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Visa Profit Climbs as Economy Boosts Credit-Card Spending

Visa credit cards
A file photo shows Visa credit cards arranged for a photo in Des Plaines, Illinois. Photographer: Tim Boyle/Bloomberg

Visa Inc., the world’s biggest payments network, said fiscal second-quarter profit increased 33 percent as U.S. credit-card spending climbed for the first time since 2008.

Net income for the three months ended March 31 was $713 million, or 96 cents a share, compared with $536 million, or 71 cents, in the same period a year earlier, the San Francisco- based company said yesterday in a statement. The average estimate of 33 analysts surveyed by Bloomberg was 91 cents. Net operating revenue rose 19 percent, beating estimates, and Visa said revenue growth will be at the high end of its previous forecast.

Chief Executive Officer Joseph W. Saunders, 64, is riding a shift by consumers from cash and checks to electronic payments as he widens Visa’s lead over No. 2 MasterCard Inc. Visa’s share of global purchase transactions rose to 64.79 percent last year from 64.09 percent in 2008, according to the Nilson Report, an industry newsletter. MasterCard’s fell to 26.5 percent.

“Strong year-over-year payments volume and revenue gains were delivered in every area of our business,” Saunders said in a conference call with analysts. “We are increasingly optimistic that our net revenue growth will now come in at the high end of our 11 to 15 percent range.”

Visa advanced 66 cents to $93.61 at 4 p.m. in New York Stock Exchange composite trading. The shares have gained 7 percent this year, and slipped 1.6 percent in extended hours.

Share Outlook

“The shares should be reacting positively to what was a solid second-quarter beat,” Jason Kupferberg, an analyst with UBS Securities LLC, said in a research note he titled, “A quarter that deserves more respect.” He rates Visa “buy” and expects the shares will reach $115 within a year.

Quarterly operating revenue increased to $1.96 billion, exceeding the $1.92 billion average forecast of analysts in the Bloomberg survey. Visa derives more than half its revenue from the U.S. and has almost three-quarters of the U.S. debit-card market by purchase volume. That dominance helped the company weather the recession-driven drop in credit-card spending.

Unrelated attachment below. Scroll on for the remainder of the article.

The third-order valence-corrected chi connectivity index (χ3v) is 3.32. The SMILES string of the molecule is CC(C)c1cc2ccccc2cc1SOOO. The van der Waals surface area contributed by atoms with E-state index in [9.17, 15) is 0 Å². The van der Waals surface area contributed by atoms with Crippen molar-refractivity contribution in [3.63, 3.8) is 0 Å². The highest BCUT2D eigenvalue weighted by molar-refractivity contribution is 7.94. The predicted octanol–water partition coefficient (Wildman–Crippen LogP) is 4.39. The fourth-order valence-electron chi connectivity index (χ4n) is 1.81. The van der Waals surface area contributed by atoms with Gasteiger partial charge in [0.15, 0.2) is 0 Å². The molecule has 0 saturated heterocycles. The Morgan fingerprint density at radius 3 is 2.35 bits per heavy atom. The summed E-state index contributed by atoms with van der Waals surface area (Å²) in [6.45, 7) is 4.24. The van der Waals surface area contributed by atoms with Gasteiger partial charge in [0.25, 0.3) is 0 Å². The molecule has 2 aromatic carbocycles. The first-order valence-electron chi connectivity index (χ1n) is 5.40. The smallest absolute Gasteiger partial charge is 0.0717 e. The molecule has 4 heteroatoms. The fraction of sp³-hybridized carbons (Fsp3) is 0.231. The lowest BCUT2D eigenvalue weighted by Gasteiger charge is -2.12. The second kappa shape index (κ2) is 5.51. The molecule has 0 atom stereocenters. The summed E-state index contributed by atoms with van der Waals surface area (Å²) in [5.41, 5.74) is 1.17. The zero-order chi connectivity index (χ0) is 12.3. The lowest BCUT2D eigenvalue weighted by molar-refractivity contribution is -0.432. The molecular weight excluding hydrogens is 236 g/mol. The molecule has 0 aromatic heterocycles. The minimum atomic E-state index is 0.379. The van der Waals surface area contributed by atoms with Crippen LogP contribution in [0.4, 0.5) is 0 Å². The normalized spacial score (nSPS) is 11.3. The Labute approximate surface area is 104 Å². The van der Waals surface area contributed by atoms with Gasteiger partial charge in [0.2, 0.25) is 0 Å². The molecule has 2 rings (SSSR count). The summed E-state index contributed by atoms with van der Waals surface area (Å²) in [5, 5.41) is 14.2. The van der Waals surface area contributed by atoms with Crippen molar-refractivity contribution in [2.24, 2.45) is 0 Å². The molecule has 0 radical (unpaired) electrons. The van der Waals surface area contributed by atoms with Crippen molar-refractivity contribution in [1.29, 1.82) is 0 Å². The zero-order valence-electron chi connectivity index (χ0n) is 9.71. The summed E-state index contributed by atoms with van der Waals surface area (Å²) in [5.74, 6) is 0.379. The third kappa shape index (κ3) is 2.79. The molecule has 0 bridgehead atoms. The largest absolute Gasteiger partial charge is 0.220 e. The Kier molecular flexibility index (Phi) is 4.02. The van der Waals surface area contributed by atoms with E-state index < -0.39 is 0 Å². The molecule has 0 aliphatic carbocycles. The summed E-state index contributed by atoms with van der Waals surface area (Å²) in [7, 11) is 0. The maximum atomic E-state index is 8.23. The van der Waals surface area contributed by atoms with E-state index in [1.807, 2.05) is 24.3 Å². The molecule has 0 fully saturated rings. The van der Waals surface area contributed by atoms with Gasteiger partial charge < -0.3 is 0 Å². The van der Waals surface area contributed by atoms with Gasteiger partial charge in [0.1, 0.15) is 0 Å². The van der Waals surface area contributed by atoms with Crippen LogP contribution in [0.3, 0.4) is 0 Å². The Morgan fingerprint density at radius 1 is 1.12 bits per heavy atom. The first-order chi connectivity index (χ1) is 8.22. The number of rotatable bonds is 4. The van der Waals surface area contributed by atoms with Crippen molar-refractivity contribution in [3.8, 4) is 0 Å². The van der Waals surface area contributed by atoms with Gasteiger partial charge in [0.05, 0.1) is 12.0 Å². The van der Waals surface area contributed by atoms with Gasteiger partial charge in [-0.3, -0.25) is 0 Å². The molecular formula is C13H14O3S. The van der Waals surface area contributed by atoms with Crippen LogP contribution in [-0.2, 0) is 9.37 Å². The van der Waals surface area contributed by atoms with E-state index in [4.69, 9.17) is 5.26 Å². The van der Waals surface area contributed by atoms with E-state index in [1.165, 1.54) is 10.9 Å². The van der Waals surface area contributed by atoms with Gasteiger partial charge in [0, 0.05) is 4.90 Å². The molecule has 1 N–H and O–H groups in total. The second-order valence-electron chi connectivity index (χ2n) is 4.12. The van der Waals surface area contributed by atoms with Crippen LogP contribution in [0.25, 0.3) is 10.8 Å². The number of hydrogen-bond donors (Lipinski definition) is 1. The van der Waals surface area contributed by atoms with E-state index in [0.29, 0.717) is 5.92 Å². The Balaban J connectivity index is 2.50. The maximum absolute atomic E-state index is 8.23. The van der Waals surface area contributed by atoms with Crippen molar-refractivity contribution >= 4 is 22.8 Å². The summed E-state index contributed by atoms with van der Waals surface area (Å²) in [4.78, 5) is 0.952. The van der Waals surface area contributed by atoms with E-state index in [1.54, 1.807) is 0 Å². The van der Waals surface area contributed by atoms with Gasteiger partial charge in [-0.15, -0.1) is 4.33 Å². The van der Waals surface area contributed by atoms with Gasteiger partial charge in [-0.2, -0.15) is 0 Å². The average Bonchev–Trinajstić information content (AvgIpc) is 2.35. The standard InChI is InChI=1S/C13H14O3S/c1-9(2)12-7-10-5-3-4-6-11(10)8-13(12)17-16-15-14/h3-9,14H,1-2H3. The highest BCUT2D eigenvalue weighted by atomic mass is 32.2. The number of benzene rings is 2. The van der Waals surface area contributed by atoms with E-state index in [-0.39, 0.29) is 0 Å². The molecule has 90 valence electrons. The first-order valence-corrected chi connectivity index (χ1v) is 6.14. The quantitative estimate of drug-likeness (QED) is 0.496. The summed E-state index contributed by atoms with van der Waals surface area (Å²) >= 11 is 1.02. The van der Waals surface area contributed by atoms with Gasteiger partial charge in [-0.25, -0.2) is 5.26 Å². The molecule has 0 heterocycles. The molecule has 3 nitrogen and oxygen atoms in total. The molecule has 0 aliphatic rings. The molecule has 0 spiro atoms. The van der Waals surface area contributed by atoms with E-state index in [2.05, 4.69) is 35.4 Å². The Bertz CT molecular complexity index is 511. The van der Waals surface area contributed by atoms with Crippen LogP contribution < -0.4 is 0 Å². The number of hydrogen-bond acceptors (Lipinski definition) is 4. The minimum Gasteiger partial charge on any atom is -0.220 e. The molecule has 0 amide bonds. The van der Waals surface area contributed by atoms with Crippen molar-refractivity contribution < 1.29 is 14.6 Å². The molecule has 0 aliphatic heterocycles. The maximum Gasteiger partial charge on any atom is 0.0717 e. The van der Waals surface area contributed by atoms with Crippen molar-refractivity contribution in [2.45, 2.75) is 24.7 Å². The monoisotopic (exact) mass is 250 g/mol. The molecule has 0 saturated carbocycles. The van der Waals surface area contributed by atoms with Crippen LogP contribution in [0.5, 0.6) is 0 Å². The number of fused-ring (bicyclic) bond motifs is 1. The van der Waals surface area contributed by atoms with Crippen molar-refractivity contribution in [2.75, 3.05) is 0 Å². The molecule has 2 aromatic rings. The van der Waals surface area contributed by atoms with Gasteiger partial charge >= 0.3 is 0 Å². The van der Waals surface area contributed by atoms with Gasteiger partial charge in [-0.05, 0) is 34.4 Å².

Visa, which collects fees to shuttle payments between financial institutions, said processed transactions rose 14 percent from a year earlier to 10.6 billion.

Payments with Visa credit cards in the U.S. climbed 3.4 percent to $182 billion, the first increase since the three months ended September 2008. U.S. debit-card spending rose 21 percent to $245 billion and has advanced every quarter since Visa’s March 2008 initial public offering. Worldwide, credit spending rose 8.5 percent in the quarter, adjusted for currency changes, and debit climbed 22 percent.

Card Spending

U.S. card spending grew 15 percent in the first three weeks of the current quarter, compared with the same period a year ago, Chief Financial Officer Byron Pollitt said during the conference call. Through April 21, debit grew 22 percent and credit advanced 7 percent, he said.

Growth in global cross-border payment volumes “was an unexpectedly strong” 16 percent in March, compared with 2 percent in December, Pollitt said. “The world is traveling again.”

Total operating expenses climbed 9.3 percent to $837 million as Visa’s sponsorship of the winter Olympics drove a 21 percent surge in spending on advertising, marketing and promotion.

Saunders is looking to protect and expand Visa’s lead in processing Internet-based payments. Last week, the company agreed to buy CyberSource Corp., based in Mountainview, California, for about $2 billion in cash to defend its market share from electronic-commerce firms such as EBay Inc.’s PayPal.

MasterCard plans to report first-quarter results on May 4.

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